& Potent HAART May Prevent Viral
In abstract 404, B. Ramratnam reports findings suggesting that increasing the potency of HAART with intensification decreases the frequency of intermittent viremia. This suggests that using a more potent HAART regimen may decrease the risk of viral failure over time. In this study, the investigators intensified HAART with abacavir (n=4) or abacavir+efavirenz (n=1), and found this reduced the incidence of intermittent viremia compared to a group of 5 control patients. This also suggests that using a more potent regimen from the initiation of therapy may prevent viral failure over the course of time on therapy. If a patient is experiencing viral load "blips" or low level rebound, doctor & patient should discuss the best approach to addressing concerns in preventing viral load failure. Potential solutions could be intensification or changing regimen. In addition, adherence problems could be the cause of the blips or low level rebound. In which case, this should be discussed as a separate issue.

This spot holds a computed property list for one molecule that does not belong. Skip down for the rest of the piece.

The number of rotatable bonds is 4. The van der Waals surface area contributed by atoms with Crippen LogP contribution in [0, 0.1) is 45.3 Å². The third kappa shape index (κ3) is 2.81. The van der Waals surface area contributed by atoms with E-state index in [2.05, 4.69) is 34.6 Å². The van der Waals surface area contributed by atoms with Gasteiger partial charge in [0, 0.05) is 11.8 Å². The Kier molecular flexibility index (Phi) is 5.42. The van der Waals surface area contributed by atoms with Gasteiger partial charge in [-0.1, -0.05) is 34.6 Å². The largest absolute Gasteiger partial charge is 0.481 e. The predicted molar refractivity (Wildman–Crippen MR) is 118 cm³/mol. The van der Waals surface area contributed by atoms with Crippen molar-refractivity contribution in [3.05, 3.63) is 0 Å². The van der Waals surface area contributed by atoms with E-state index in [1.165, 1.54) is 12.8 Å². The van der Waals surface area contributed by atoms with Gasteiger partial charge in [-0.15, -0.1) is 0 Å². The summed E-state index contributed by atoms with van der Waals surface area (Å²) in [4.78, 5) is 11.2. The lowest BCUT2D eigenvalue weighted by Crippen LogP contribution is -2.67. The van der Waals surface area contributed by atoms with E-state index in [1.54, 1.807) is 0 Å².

Laboratory testing errors or inapprorpriate handling of samples can cause a random error in reporting of viral load test results. Testing should be repeated if viral load is detectable after being undetectable. Patients in this study were initially receiving AZT/3TC plus nelfinavir or ritonavir+saquinavir. Both the control group & the patients intensifying had comparable baseline characteristics. Intensification was added after a mean of 34 months and the mean duration of intensification was 14 months.
Prior to intensification there was no statistically significant difference in the median frequency of intermittent viremia (viral load blips or low level rebound) between the control & intensification groups (3.3 per year vs 2.8 per year). When compared to the control group, the intensification patients had a more accelerated decay rate of virus in the latent reservoir (31 months vs 10 months) after intensification. The frequency of intermittent viremia per year decreased in 4/5 patients following intensification (2.4 per year vs 0.8 per year).
The authors concluded that ongoing virus replication during HAART is due in part to inadequate potency of HAART. And, although intensification improves potency & decreases intermittent viremia, HIV replication is still not completely suppressed